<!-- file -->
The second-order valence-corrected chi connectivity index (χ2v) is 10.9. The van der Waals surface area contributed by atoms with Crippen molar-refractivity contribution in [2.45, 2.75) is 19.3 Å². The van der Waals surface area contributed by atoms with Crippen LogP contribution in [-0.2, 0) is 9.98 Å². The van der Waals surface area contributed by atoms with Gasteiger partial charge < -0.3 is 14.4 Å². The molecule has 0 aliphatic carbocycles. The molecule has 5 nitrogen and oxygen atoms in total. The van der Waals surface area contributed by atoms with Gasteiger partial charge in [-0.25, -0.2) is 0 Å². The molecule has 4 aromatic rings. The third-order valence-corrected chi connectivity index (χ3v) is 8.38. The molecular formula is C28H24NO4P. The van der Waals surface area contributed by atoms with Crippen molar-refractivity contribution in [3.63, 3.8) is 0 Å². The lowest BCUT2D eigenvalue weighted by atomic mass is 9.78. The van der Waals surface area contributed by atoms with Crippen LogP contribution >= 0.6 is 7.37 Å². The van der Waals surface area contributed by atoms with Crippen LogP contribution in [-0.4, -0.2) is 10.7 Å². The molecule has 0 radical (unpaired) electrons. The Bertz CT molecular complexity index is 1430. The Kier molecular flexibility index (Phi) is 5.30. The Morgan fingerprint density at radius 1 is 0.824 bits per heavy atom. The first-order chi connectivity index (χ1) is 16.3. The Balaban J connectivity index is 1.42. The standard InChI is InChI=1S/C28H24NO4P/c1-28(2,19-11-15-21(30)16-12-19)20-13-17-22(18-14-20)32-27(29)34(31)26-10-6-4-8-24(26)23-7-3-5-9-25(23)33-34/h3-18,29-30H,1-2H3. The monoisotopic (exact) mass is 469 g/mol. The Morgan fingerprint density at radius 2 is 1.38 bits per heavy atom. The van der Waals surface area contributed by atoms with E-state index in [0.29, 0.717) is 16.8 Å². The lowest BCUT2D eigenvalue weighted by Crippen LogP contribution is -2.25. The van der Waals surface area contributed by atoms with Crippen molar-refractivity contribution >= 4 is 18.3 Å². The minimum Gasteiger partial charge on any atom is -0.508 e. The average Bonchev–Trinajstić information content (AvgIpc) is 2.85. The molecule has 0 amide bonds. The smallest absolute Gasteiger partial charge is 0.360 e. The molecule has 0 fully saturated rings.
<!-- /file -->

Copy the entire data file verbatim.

The second-order valence-corrected chi connectivity index (χ2v) is 10.9. The van der Waals surface area contributed by atoms with Crippen molar-refractivity contribution in [2.45, 2.75) is 19.3 Å². The van der Waals surface area contributed by atoms with Crippen LogP contribution in [-0.2, 0) is 9.98 Å². The van der Waals surface area contributed by atoms with Gasteiger partial charge < -0.3 is 14.4 Å². The molecule has 0 aliphatic carbocycles. The molecule has 5 nitrogen and oxygen atoms in total. The van der Waals surface area contributed by atoms with Gasteiger partial charge in [-0.25, -0.2) is 0 Å². The molecule has 4 aromatic rings. The third-order valence-corrected chi connectivity index (χ3v) is 8.38. The molecular formula is C28H24NO4P. The van der Waals surface area contributed by atoms with Crippen molar-refractivity contribution in [3.63, 3.8) is 0 Å². The lowest BCUT2D eigenvalue weighted by atomic mass is 9.78. The van der Waals surface area contributed by atoms with Crippen LogP contribution >= 0.6 is 7.37 Å². The van der Waals surface area contributed by atoms with Crippen LogP contribution in [-0.4, -0.2) is 10.7 Å². The molecule has 0 radical (unpaired) electrons. The Bertz CT molecular complexity index is 1430. The Kier molecular flexibility index (Phi) is 5.30. The Morgan fingerprint density at radius 1 is 0.824 bits per heavy atom. The first-order chi connectivity index (χ1) is 16.3. The Balaban J connectivity index is 1.42. The standard InChI is InChI=1S/C28H24NO4P/c1-28(2,19-11-15-21(30)16-12-19)20-13-17-22(18-14-20)32-27(29)34(31)26-10-6-4-8-24(26)23-7-3-5-9-25(23)33-34/h3-18,29-30H,1-2H3. The monoisotopic (exact) mass is 469 g/mol. The Morgan fingerprint density at radius 2 is 1.38 bits per heavy atom. The van der Waals surface area contributed by atoms with E-state index in [0.29, 0.717) is 16.8 Å². The lowest BCUT2D eigenvalue weighted by Crippen LogP contribution is -2.25. The van der Waals surface area contributed by atoms with Crippen molar-refractivity contribution >= 4 is 18.3 Å². The minimum Gasteiger partial charge on any atom is -0.508 e. The average Bonchev–Trinajstić information content (AvgIpc) is 2.85. The molecule has 0 amide bonds. The smallest absolute Gasteiger partial charge is 0.360 e. The molecule has 0 fully saturated rings.